Alternatives To Consider in Planning Integrated Logistics Support for the Trident Submarine
LCD-79-415: Published: Sep 28, 1979. Publicly Released: Sep 28, 1979.
- Full Report:
The Trident submarine's Integrated Logistics Support plan was developed to sustain the Trident by having submarines on patrol 70 days and being able to deliver 24 missiles to their assigned targets. Trident's operational cycle renders it more available than the present fleet ballistic missile submarines. The Trident cycle consists of a 70-day patrol followed by a 25-day refit and test period and is to continue for 9 years. The Integrated Logistics Support plan includes collecting and retaining information on equipment, maintenance tasks, repair parts, and critical Trident components. This process is known as Logistics Support Analysis (LSA). It is essential to defining support requirements, predicting logistics costs, and evaluating logistics alternatives.
Due to an inadequately executed Logistics Support Analysis process, implementation of the supply support plan has been delayed. Similar delays in the submarine's delivery lessened the impact of the support plan delay on the overall Trident program. The supply support plan does not use the most accurate data to develop estimates on the reliability of Trident's components. Nor has the Trident Logistics Support Analysis process had sufficient information to select equipment and evaluate logistics alternatives early in the program. It is not too late for Navy logistics planners to consider other, more accurate, methods for supplying the submarine. Trident crews can be assigned more efficiently. Currently, the Navy assigns two crews to each fleet ballistic missile submarine. One crew operates the submarine while the other crew is in port. The Trident submarine staffing plan calls for a similar assignment of two crews to each submarine; instead, it is suggested that five crews be assigned to three submarines.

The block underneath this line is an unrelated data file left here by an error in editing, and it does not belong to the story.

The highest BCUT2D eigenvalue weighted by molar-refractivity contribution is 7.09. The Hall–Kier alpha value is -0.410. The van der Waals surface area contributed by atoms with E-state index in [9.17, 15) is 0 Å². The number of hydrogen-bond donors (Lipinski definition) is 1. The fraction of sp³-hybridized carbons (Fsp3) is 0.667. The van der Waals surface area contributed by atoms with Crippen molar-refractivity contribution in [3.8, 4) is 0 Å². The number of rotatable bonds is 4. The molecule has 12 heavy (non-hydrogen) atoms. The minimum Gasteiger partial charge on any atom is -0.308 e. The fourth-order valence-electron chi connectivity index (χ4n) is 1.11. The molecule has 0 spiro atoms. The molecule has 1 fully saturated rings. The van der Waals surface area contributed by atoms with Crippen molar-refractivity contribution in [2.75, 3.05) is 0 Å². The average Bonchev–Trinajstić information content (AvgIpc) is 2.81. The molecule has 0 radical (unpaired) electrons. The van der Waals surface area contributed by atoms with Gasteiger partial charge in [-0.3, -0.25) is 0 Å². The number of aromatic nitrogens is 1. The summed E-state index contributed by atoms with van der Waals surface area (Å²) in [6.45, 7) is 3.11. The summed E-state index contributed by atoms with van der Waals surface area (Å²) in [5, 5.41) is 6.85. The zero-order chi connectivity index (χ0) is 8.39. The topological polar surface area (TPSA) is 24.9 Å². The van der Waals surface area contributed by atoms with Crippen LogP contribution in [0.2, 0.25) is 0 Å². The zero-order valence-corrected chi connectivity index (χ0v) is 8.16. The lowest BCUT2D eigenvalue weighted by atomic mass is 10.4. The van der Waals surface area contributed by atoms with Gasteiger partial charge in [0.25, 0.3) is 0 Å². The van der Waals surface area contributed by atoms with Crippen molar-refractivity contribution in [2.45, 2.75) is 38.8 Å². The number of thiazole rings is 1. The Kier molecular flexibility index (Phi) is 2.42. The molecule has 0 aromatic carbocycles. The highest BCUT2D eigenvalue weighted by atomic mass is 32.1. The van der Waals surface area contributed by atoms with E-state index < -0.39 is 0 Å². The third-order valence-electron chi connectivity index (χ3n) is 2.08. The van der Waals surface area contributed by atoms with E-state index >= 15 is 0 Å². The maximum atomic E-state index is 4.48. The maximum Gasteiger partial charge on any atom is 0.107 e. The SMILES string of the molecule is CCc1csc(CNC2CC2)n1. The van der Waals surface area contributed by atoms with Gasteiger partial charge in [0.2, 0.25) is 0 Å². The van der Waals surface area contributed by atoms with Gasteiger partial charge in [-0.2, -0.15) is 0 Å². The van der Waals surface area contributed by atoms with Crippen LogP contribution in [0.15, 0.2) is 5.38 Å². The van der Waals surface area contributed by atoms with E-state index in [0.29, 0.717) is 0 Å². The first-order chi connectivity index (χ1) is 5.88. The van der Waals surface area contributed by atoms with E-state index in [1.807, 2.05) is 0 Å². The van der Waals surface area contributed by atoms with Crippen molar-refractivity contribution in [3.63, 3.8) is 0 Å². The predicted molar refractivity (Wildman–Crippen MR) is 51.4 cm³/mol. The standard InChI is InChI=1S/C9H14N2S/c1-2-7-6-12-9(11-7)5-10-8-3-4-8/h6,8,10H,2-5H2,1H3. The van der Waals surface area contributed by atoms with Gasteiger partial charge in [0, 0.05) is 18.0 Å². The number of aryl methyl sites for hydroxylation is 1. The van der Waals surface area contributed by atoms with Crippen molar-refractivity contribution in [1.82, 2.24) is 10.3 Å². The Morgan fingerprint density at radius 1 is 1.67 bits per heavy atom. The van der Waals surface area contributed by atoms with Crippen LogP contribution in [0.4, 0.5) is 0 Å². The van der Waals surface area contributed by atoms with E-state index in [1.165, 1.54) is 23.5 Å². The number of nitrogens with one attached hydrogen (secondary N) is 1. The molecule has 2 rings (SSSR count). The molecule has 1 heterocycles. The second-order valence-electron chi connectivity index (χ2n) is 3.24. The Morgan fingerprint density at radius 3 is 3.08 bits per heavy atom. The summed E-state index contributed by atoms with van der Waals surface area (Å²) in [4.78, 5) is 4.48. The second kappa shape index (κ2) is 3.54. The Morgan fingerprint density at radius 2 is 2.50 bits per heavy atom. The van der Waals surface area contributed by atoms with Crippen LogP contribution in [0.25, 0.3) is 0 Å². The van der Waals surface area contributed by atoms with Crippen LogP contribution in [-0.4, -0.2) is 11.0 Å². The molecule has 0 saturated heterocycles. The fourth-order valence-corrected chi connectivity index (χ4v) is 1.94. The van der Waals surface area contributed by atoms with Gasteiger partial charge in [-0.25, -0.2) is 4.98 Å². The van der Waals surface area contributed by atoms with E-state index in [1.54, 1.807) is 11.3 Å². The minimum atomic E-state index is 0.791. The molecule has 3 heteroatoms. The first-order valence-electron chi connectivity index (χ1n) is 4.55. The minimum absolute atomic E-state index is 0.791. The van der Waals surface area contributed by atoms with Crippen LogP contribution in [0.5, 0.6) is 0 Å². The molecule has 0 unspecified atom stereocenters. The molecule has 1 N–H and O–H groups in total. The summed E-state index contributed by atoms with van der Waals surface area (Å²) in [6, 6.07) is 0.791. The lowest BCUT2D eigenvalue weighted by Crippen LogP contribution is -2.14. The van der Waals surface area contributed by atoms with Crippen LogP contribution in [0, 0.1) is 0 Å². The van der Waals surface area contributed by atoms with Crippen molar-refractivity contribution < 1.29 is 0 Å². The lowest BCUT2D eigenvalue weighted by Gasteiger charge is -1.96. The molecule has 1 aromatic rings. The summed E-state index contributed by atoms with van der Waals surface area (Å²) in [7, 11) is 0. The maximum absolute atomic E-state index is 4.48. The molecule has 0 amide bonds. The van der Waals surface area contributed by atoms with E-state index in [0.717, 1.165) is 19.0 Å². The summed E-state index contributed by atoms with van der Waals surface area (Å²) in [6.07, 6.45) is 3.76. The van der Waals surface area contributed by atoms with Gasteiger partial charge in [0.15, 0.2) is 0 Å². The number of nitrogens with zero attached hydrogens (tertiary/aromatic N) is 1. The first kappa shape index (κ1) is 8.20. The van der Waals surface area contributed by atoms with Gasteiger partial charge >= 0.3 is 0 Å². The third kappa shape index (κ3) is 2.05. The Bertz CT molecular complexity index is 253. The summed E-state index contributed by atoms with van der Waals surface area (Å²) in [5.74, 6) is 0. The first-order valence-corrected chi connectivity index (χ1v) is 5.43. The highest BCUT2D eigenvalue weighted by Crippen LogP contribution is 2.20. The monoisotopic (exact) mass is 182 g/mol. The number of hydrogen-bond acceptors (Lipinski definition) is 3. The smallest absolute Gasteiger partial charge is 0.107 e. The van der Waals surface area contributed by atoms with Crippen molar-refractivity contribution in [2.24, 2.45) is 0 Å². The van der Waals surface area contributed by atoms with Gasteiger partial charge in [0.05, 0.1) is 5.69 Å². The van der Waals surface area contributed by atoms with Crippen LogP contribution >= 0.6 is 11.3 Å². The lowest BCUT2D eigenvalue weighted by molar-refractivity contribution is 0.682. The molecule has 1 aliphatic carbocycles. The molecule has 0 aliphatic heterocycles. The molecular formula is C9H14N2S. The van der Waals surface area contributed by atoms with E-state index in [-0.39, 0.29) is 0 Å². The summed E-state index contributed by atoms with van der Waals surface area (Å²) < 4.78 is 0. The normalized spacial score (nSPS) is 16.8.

Recommendation for Executive Action
Comments: Please call 202/512-6100 for additional information.
Recommendation: The Secretary of Defense should require the Navy to use the Department of Defense (DOD) standard to develop an LSA program. DOD has prepared a standard LSA implementation guide that has a detailed explanation of LSA, a sample data system, and a presentation of standard data elements. It specifically provides for operator and maintenance considerations and shows how to make maximum use of LSA early in the acquisition cycle. This guide also establishes the following essentials for every LSA program: analysis and definition of logistics support requirements; prediction of logistics support costs; and evaluation of logistics alternatives. The Secretary of Defense should require the Navy to: use the Trident Support Site to support other Navy programs, especially during Trident's early operational years; test a five-crews-for-three-submarines policy for Trident submarines; and develop detailed plans for delivery of future submarines and other vessels to the areas where they will be used. The Secretary of Defense and the Secretary of the Navy should fully explore alternatives to the Trident east coast facility and present the options and tradeoffs available to the Congress. Until the tradeoffs are adequately considered, a decision to develop an east coast Trident support site could be premature.